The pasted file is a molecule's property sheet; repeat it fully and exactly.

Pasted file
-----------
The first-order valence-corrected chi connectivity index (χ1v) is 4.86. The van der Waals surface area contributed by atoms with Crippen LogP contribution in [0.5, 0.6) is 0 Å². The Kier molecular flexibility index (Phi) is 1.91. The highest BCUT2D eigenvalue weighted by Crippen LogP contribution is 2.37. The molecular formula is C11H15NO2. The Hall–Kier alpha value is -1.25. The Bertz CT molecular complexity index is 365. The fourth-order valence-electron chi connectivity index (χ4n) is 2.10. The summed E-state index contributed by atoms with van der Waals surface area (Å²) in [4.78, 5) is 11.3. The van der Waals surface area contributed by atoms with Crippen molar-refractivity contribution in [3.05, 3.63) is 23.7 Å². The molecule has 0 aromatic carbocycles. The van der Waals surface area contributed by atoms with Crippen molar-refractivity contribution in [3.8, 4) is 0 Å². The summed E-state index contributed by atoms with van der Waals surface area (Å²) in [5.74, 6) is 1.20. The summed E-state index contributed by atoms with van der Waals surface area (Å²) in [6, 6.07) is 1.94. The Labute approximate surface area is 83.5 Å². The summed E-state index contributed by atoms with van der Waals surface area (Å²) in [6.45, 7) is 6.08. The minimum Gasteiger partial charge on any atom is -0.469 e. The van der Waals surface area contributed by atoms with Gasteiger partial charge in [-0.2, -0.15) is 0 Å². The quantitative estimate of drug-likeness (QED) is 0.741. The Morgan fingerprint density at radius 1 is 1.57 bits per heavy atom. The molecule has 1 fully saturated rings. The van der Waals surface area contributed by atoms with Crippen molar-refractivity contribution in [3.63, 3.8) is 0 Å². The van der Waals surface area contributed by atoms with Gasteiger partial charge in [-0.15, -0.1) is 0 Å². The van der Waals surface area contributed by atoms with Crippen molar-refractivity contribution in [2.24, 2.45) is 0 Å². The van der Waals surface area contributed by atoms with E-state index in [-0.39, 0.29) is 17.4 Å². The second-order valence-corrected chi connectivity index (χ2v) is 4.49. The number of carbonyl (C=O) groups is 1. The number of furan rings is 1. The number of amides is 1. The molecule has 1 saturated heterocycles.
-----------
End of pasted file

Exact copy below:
The first-order valence-corrected chi connectivity index (χ1v) is 4.86. The van der Waals surface area contributed by atoms with Crippen LogP contribution in [0.5, 0.6) is 0 Å². The Kier molecular flexibility index (Phi) is 1.91. The highest BCUT2D eigenvalue weighted by Crippen LogP contribution is 2.37. The molecular formula is C11H15NO2. The Hall–Kier alpha value is -1.25. The Bertz CT molecular complexity index is 365. The fourth-order valence-electron chi connectivity index (χ4n) is 2.10. The summed E-state index contributed by atoms with van der Waals surface area (Å²) in [4.78, 5) is 11.3. The van der Waals surface area contributed by atoms with Crippen molar-refractivity contribution in [3.05, 3.63) is 23.7 Å². The molecule has 0 aromatic carbocycles. The van der Waals surface area contributed by atoms with Crippen molar-refractivity contribution in [3.8, 4) is 0 Å². The summed E-state index contributed by atoms with van der Waals surface area (Å²) in [5.74, 6) is 1.20. The summed E-state index contributed by atoms with van der Waals surface area (Å²) in [6, 6.07) is 1.94. The Labute approximate surface area is 83.5 Å². The summed E-state index contributed by atoms with van der Waals surface area (Å²) in [6.45, 7) is 6.08. The minimum Gasteiger partial charge on any atom is -0.469 e. The van der Waals surface area contributed by atoms with Gasteiger partial charge in [-0.2, -0.15) is 0 Å². The quantitative estimate of drug-likeness (QED) is 0.741. The Morgan fingerprint density at radius 1 is 1.57 bits per heavy atom. The molecule has 1 fully saturated rings. The van der Waals surface area contributed by atoms with Crippen molar-refractivity contribution in [3.63, 3.8) is 0 Å². The van der Waals surface area contributed by atoms with Gasteiger partial charge in [-0.15, -0.1) is 0 Å². The van der Waals surface area contributed by atoms with Crippen molar-refractivity contribution in [2.24, 2.45) is 0 Å². The van der Waals surface area contributed by atoms with E-state index in [-0.39, 0.29) is 17.4 Å². The second-order valence-corrected chi connectivity index (χ2v) is 4.49. The number of carbonyl (C=O) groups is 1. The number of furan rings is 1. The number of amides is 1. The molecule has 1 saturated heterocycles.